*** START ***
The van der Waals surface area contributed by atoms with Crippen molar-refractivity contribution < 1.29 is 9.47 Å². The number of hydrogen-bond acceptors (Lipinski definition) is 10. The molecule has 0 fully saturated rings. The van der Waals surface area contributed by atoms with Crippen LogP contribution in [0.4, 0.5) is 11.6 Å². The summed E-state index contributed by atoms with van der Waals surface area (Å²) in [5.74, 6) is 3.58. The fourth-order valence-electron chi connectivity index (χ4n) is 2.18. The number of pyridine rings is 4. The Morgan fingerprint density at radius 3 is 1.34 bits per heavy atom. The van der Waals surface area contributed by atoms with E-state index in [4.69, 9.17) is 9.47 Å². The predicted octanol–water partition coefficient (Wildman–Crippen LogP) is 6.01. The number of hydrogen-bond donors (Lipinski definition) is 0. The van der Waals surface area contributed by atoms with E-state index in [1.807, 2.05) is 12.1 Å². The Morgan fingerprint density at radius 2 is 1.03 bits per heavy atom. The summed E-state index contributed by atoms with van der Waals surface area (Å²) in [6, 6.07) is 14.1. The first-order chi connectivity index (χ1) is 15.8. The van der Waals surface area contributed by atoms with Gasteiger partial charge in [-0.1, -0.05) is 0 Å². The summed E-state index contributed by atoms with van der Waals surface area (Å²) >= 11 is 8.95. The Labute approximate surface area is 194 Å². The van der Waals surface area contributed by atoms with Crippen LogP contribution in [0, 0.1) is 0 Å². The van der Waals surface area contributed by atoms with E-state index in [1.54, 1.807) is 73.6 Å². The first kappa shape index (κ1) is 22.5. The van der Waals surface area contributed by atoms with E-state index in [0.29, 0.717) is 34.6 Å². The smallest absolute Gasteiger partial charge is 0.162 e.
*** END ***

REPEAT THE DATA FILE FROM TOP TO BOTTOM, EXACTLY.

The van der Waals surface area contributed by atoms with Crippen molar-refractivity contribution < 1.29 is 9.47 Å². The number of hydrogen-bond acceptors (Lipinski definition) is 10. The molecule has 0 fully saturated rings. The van der Waals surface area contributed by atoms with Crippen LogP contribution in [0.4, 0.5) is 11.6 Å². The summed E-state index contributed by atoms with van der Waals surface area (Å²) in [5.74, 6) is 3.58. The fourth-order valence-electron chi connectivity index (χ4n) is 2.18. The number of pyridine rings is 4. The Morgan fingerprint density at radius 3 is 1.34 bits per heavy atom. The van der Waals surface area contributed by atoms with E-state index in [4.69, 9.17) is 9.47 Å². The predicted octanol–water partition coefficient (Wildman–Crippen LogP) is 6.01. The number of hydrogen-bond donors (Lipinski definition) is 0. The van der Waals surface area contributed by atoms with E-state index in [1.807, 2.05) is 12.1 Å². The Morgan fingerprint density at radius 2 is 1.03 bits per heavy atom. The summed E-state index contributed by atoms with van der Waals surface area (Å²) in [6, 6.07) is 14.1. The first-order chi connectivity index (χ1) is 15.8. The van der Waals surface area contributed by atoms with Gasteiger partial charge in [-0.1, -0.05) is 0 Å². The summed E-state index contributed by atoms with van der Waals surface area (Å²) >= 11 is 8.95. The Labute approximate surface area is 194 Å². The van der Waals surface area contributed by atoms with Crippen LogP contribution in [0, 0.1) is 0 Å². The van der Waals surface area contributed by atoms with E-state index in [1.54, 1.807) is 73.6 Å². The first kappa shape index (κ1) is 22.5. The van der Waals surface area contributed by atoms with E-state index in [0.29, 0.717) is 34.6 Å². The smallest absolute Gasteiger partial charge is 0.162 e.